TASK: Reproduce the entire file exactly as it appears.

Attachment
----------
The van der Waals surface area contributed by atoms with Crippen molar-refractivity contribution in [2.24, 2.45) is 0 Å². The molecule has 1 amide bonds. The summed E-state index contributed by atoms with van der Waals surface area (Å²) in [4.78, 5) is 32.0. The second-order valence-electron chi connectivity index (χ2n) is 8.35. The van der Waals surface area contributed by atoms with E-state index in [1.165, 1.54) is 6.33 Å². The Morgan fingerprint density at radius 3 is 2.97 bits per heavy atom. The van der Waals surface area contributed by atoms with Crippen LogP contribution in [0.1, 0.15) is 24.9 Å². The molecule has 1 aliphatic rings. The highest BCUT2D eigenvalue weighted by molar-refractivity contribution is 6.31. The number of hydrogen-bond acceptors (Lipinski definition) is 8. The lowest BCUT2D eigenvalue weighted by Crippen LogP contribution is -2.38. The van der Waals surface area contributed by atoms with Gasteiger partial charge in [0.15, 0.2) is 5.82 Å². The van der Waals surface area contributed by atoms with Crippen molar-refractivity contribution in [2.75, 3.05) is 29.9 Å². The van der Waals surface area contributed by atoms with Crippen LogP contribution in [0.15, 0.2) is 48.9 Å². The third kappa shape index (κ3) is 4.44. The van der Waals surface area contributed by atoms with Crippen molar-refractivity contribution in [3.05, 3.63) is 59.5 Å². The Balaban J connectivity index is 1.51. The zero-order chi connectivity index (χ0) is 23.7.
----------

The van der Waals surface area contributed by atoms with Crippen molar-refractivity contribution in [2.24, 2.45) is 0 Å². The molecule has 1 amide bonds. The summed E-state index contributed by atoms with van der Waals surface area (Å²) in [4.78, 5) is 32.0. The second-order valence-electron chi connectivity index (χ2n) is 8.35. The van der Waals surface area contributed by atoms with E-state index in [1.165, 1.54) is 6.33 Å². The Morgan fingerprint density at radius 3 is 2.97 bits per heavy atom. The van der Waals surface area contributed by atoms with Crippen LogP contribution in [0.1, 0.15) is 24.9 Å². The molecule has 1 aliphatic rings. The highest BCUT2D eigenvalue weighted by molar-refractivity contribution is 6.31. The number of hydrogen-bond acceptors (Lipinski definition) is 8. The lowest BCUT2D eigenvalue weighted by Crippen LogP contribution is -2.38. The van der Waals surface area contributed by atoms with Gasteiger partial charge in [0.15, 0.2) is 5.82 Å². The van der Waals surface area contributed by atoms with Crippen molar-refractivity contribution in [2.75, 3.05) is 29.9 Å². The van der Waals surface area contributed by atoms with Crippen LogP contribution in [0.15, 0.2) is 48.9 Å². The third kappa shape index (κ3) is 4.44. The van der Waals surface area contributed by atoms with Crippen molar-refractivity contribution in [3.05, 3.63) is 59.5 Å². The Balaban J connectivity index is 1.51. The zero-order chi connectivity index (χ0) is 23.7.